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Journalists as a rule are not to be “the news,” they are to report news without becoming a part of the story.

Yet in 2018, journalists were in many cases the story – based both on what has happened to them and what has been said about them.

President Donald Trump has made journalism and how it is practiced a news story, consistently criticizing the media as biased. He has charged that journalists are enemies of the people and purveyors of “fake news.” He has made verbal attacks on the media a key component of his political strategy.

Some say the president’s words and actions have emboldened critics of journalists not only in America but worldwide at a time when the job of the press is more important than ever. In a sea of misinformation, journalists are the line of defense with legitimate news coverage. But as a result of the proliferation of information sources, traditional media today have to share a fragmented the marketplace. They’ve had to consolidate and streamline, ultimately resulting in fewer reporters covering the stories – whether in Washington, D.C., or your hometown.

Journalists have always faced criticism for their role. Being popular is not a requirement. They have always faced danger – covering wars, storms, fires and the list goes on. But danger took on new forms in 2018.

Time magazine sees the present situation so serious that it did something the publication has never done with its much-watched Person of the Year. It named journalists -- “The Guardians and the War on Truth” – as the honorees. It's also the first time since the magazine began the end-of-year tradition in 1927 that Time has recognized someone posthumously.

Time cited four figures as "the guardians”:

• Slain Saudi columnist Jamal Khashoggi, who was killed two months ago when The Washington Post columnist, who had lived in the U.S., visited Saudi Arabia's consulate in Turkey for paperwork so he could get married. He had been critical of the Saudi regime.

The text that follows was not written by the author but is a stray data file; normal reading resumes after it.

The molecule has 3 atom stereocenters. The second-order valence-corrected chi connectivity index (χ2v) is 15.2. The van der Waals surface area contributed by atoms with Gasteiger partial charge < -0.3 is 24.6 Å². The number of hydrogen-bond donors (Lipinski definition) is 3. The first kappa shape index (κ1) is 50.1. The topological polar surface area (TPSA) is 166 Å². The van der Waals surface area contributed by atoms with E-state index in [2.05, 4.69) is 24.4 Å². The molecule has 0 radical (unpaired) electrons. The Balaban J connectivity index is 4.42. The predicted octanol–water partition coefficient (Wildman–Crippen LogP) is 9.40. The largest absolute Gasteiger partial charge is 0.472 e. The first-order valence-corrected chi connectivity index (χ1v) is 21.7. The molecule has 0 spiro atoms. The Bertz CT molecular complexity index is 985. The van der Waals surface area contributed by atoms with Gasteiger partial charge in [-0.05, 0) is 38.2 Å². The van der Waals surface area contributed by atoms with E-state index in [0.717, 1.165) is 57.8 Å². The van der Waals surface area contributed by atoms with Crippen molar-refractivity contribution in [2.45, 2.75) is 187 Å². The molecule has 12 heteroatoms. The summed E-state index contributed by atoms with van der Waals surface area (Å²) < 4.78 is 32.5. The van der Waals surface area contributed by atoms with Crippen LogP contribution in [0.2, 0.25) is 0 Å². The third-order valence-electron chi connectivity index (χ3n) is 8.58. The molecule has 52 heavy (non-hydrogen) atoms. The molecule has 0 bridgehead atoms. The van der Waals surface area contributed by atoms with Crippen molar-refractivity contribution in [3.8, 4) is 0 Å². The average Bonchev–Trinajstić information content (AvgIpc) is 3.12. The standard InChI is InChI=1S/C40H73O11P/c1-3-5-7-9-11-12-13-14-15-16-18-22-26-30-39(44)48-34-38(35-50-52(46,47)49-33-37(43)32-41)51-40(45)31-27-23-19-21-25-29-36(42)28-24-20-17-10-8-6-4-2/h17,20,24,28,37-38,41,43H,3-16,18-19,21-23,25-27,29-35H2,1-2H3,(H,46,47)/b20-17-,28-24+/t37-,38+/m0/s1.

• The staff of the Capital Gazette in Annapolis, Maryland, where five people – four journalists and a sales assistant -- were shot to death in June in an attack on the newspaper office.

• Philippine journalist Maria Ressa, a former CNN journalist and co-founder of the online site Rappler, which has aggressively covered the government of Philippine President Rodrigo Duterte. She was recently charged with tax fraud, with many in the Philippines seeing that as a reaction to Rappler's reporting. Duterte had earlier banned a Rappler journalist from his news briefings, accusing her of biased reporting.

• Reuters reporters Wa Lone and Kyaw Soe Oo, who have been jailed in Myanmar for a year after investigating a massacre of Rohingya Muslims.

The stories of the honorees are proof enough of the dangers of the job, but there are others. The Committee to Protect Journalists reports at least 52 journalists have been murdered around the world this year.

Ben Goldberger, Time executive editor, said the magazine hopes the choice of honorees reminds people outside of journalism about the importance of the work.

And while he said the designation wasn't intended as a specific message to the magazine's runner-up choice, President Trump, our hope is the president will temper his generalized attacks on the press. When journalists do not perform up to standards, criticism is due. Be specific in the criticism. Point out what is incorrect (or is opinion disguised as fact).

BUT attacking the press as enemies of the people and all reporting as fake news is as dangerous as it is wrong.

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